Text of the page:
Exercise as medicine after a stroke
Exercise as medicine after a stroke
People sit too much and do not exercise enough. Also after a stroke. This increases the risk of another stroke and premature death. Roderick Wondergem investigated the health risks and developed a coaching program. “Excessive sitting is habitual behavior. To break that habit, confidence in one's own abilities is crucial.”
Every year some 16 million people worldwide suffer from a stroke. In the Netherlands, the number is about 45,000. This number is expected to increase in the coming years, largely due to the ageing of the population. In addition to risk factors such as advanced age and high blood pressure, lifestyle factors play an important role in stroke, including little exercise. “Anyone who has survived a stroke, sits for longer than 9.5 hours a day and exercises moderately or intensively for less than 150 minutes a week is at risk of premature death,” says Roderick Wondergem. As a physiotherapy scientist, he studied the exercise patterns of people after a stroke.
“With improved acute care, fewer and fewer people will die of stroke,” says Roderick. “But of the survivors, half die within five years and a quarter have a second stroke. Furthermore, a significant proportion of patients – around 40 percent – experience a decline in daily functioning. It was therefore expected that people would adjust their exercise patterns after an initial stroke, but this hardly ever happens. Whether somebody exercises a lot or a little when they get home from the hospital, that remains the same. The same goes for sitting: when people sit a lot, they keep doing this.”
RISE cohort study
For his research, Roderick analyzed the data from the RISE cohort study. In this study, 200 people were followed at home for 2 years after an initial stroke to map out their sitting and exercise patterns. Roderick distinguishes three groups: 32 percent sit for more than 12 hours a day and barely exercise; 45 percent sit for 10 to 12 hours a day and exercise lightly to moderately (chores in and around the house, cycling/walking) and 22 percent exercise sufficiently moderately to intensively (sports, strenuous cycling/walking).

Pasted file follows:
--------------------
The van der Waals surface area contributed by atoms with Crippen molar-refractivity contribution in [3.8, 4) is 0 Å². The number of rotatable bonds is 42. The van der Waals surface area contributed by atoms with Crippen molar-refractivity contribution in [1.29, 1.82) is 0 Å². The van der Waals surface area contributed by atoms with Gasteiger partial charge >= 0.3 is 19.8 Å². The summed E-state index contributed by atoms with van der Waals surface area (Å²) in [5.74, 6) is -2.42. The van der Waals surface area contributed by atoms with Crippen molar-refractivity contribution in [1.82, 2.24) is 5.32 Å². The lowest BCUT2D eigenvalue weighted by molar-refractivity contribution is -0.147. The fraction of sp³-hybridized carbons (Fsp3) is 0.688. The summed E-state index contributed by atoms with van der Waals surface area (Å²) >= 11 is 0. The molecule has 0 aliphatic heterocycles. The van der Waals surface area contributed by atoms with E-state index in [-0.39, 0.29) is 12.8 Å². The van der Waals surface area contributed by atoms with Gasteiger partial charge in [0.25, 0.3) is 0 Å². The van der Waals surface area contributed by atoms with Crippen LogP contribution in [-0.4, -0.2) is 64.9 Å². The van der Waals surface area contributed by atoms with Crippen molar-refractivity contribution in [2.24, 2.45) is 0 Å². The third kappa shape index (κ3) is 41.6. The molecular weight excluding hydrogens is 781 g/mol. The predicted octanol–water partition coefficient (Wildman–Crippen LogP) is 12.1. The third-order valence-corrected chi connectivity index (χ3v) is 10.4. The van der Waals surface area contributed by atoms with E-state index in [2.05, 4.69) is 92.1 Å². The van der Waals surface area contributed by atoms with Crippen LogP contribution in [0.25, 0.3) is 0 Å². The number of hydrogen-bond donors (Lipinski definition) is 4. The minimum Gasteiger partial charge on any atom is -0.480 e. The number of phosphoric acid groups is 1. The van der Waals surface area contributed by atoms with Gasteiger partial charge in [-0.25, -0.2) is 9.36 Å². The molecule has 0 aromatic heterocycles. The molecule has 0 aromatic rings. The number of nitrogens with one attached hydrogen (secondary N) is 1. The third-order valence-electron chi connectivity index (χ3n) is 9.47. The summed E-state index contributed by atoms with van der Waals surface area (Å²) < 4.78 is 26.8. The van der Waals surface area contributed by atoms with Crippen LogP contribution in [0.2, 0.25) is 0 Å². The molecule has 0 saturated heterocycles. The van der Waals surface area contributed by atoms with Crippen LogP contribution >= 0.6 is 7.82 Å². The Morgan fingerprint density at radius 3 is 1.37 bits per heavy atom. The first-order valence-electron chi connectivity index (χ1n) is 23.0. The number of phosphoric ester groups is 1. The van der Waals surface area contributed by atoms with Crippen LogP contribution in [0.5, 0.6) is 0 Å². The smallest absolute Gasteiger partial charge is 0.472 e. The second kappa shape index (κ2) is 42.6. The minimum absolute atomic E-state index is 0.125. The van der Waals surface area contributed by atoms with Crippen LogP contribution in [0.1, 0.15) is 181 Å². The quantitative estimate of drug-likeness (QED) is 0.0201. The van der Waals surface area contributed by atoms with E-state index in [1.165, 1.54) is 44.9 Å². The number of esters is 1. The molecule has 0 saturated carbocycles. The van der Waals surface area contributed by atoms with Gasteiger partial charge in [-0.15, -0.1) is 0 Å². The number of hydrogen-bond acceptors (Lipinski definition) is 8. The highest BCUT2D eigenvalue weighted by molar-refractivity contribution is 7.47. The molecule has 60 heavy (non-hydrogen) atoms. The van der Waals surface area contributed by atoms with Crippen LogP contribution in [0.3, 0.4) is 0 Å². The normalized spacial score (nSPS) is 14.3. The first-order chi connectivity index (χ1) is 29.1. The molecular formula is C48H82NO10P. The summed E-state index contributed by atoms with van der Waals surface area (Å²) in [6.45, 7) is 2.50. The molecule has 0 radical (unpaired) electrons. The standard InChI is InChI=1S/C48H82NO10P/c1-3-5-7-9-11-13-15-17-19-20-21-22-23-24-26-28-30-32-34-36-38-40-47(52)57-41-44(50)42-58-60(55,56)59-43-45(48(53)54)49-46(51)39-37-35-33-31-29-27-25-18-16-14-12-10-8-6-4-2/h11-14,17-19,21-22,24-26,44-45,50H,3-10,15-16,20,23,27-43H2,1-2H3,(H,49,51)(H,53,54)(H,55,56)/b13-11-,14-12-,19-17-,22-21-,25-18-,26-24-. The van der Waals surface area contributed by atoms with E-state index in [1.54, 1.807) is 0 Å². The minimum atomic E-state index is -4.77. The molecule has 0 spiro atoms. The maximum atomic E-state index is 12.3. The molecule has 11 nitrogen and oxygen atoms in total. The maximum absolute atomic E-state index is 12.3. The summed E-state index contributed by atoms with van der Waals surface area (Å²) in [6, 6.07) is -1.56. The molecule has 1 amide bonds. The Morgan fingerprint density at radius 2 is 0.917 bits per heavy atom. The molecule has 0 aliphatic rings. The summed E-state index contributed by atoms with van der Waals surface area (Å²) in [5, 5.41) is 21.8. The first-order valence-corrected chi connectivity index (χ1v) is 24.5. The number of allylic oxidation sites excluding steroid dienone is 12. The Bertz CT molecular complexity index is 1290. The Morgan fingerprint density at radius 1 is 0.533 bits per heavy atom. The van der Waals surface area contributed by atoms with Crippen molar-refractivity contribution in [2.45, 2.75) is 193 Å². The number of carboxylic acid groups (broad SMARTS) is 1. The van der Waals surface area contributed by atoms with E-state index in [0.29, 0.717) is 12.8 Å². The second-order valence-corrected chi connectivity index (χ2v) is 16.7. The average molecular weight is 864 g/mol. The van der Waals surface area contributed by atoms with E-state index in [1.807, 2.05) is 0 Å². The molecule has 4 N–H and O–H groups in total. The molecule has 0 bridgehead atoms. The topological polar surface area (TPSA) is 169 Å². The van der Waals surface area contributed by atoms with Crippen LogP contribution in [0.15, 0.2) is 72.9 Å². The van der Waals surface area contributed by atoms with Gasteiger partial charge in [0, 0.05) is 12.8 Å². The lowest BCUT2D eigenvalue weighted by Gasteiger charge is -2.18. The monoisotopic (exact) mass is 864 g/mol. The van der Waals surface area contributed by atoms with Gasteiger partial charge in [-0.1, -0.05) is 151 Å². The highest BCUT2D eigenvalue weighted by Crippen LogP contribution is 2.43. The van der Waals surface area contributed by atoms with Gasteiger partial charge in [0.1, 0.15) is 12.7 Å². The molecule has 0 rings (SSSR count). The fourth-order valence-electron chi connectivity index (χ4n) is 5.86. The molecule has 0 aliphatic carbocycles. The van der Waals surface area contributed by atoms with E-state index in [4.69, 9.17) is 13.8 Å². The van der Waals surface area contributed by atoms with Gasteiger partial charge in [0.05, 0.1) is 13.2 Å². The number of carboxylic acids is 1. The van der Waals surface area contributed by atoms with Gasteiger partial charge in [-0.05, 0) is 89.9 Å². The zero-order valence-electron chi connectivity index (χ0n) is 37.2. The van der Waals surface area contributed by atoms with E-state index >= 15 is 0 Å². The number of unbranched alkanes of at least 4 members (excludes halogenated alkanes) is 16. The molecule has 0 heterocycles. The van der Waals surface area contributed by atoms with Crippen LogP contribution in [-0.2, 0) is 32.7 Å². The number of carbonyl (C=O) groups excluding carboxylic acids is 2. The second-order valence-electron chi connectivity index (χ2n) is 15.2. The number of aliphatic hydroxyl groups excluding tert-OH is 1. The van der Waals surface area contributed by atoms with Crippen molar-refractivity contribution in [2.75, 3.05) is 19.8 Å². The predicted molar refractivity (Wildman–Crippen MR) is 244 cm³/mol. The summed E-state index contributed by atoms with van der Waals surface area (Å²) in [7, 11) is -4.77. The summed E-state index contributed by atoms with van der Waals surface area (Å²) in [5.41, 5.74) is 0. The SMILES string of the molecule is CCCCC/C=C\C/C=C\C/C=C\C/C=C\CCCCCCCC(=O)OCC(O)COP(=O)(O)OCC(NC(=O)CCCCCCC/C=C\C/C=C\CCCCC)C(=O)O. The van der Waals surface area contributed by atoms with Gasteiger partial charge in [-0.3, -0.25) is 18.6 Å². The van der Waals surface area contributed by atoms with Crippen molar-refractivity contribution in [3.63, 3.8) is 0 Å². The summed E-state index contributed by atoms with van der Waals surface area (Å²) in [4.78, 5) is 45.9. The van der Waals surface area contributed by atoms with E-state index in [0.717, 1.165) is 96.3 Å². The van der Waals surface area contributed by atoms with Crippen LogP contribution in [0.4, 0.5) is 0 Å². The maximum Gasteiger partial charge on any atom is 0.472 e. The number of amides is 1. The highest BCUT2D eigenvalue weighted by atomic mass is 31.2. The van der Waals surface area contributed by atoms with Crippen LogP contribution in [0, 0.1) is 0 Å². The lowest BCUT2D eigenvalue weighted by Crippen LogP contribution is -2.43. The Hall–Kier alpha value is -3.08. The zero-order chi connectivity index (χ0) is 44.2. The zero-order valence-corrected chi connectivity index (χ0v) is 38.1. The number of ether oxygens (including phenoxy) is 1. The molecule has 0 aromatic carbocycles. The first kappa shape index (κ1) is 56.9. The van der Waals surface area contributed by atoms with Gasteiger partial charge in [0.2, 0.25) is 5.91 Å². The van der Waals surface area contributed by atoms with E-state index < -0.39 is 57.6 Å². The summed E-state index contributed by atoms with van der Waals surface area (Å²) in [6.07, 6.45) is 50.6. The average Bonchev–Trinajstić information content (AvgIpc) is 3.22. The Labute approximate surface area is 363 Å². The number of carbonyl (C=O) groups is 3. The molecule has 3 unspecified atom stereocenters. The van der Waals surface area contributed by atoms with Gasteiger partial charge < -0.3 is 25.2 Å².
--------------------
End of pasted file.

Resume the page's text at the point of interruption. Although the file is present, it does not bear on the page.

The first group, which sits for more than 12 hours a day, stands to gain the most. Roderick says, “It makes a great difference whether people mainly sit and don't exercise enough or whether people sit a lot but do exercise enough during the day. After a stroke both groups initially function at the same level, but after a year and a half the first group deteriorates faster and notices this in their daily lives. Every physical activity counts for those people, every physical activity contributes to their health. Breaking unhealthy sitting patterns is more effective for this group than trying to stimulate physical activity.”
Confidence in one's own abilities
In stroke rehabilitation, influencing sitting patterns is a new goal. Roderick says, “It is not a conscious choice to exercise more, something you can schedule in your agenda, but a habit that needs to be broken. That's why we have developed a behavioral intervention with the group of’sitters.' A crucial aspect here is self-effectiveness; that is: confidence in one's own abilities. People are often tired and frightened after a stroke and wonder if they're up to certain efforts. Some automatically think:’I'll just sit down and make sure I don't do anything wrong.’ Whereas it is so important to do things yourself, for example making coffee or running an errand. If you go for a little walk every half hour, your blood pressure already drops by 5 mmHg.”
Participants in the intervention program are coached by a physiotherapist for 15 weeks, during which they see each other 9 times. Furthermore, participants can monitor their own sitting and exercise patterns with an app. Roderick says, “No one can estimate how much time they spend sitting. That feedback is very useful. Moreover, the app shows us for the entire period how someone scores compared to themselves before the start of the program.” To test the intervention program in practice, a pilot study was planned but the corona crisis threw a wrench in the works. In this pilot study 6 participants monitor their sitting and exercise patterns and another 6 participants do the same with the support from a buddy. “So we can see if a buddy offers added value, for example as a sounding board and to discuss practical problems.” Roderick hopes that the pilot study can start in September.
Roderick Wondergem obtained his PhD on Tuesday June 23 for his thesis Movement behavior in people with a first-ever stroke.